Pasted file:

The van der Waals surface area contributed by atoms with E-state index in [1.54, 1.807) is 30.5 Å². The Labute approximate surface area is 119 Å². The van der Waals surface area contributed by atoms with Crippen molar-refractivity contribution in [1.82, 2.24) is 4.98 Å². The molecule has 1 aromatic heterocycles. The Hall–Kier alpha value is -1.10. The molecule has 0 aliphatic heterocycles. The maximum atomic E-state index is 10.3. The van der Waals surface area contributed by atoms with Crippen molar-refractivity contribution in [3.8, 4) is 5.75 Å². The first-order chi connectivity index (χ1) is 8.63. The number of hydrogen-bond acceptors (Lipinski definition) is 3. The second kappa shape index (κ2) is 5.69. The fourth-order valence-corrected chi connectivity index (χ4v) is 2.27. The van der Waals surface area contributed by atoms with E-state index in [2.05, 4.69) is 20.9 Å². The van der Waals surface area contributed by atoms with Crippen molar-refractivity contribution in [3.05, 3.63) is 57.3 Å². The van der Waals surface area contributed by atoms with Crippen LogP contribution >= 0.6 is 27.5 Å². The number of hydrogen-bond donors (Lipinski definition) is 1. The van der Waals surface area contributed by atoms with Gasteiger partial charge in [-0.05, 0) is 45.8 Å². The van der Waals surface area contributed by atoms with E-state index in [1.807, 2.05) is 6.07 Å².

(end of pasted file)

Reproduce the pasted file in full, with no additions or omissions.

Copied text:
The van der Waals surface area contributed by atoms with E-state index in [1.54, 1.807) is 30.5 Å². The Labute approximate surface area is 119 Å². The van der Waals surface area contributed by atoms with Crippen molar-refractivity contribution in [1.82, 2.24) is 4.98 Å². The molecule has 1 aromatic heterocycles. The Hall–Kier alpha value is -1.10. The molecule has 0 aliphatic heterocycles. The maximum atomic E-state index is 10.3. The van der Waals surface area contributed by atoms with Crippen molar-refractivity contribution in [3.8, 4) is 5.75 Å². The first-order chi connectivity index (χ1) is 8.63. The number of hydrogen-bond acceptors (Lipinski definition) is 3. The second kappa shape index (κ2) is 5.69. The fourth-order valence-corrected chi connectivity index (χ4v) is 2.27. The van der Waals surface area contributed by atoms with E-state index in [2.05, 4.69) is 20.9 Å². The van der Waals surface area contributed by atoms with Crippen molar-refractivity contribution in [3.05, 3.63) is 57.3 Å². The van der Waals surface area contributed by atoms with Crippen LogP contribution >= 0.6 is 27.5 Å². The number of hydrogen-bond donors (Lipinski definition) is 1. The van der Waals surface area contributed by atoms with Gasteiger partial charge in [-0.05, 0) is 45.8 Å². The van der Waals surface area contributed by atoms with E-state index in [1.807, 2.05) is 6.07 Å².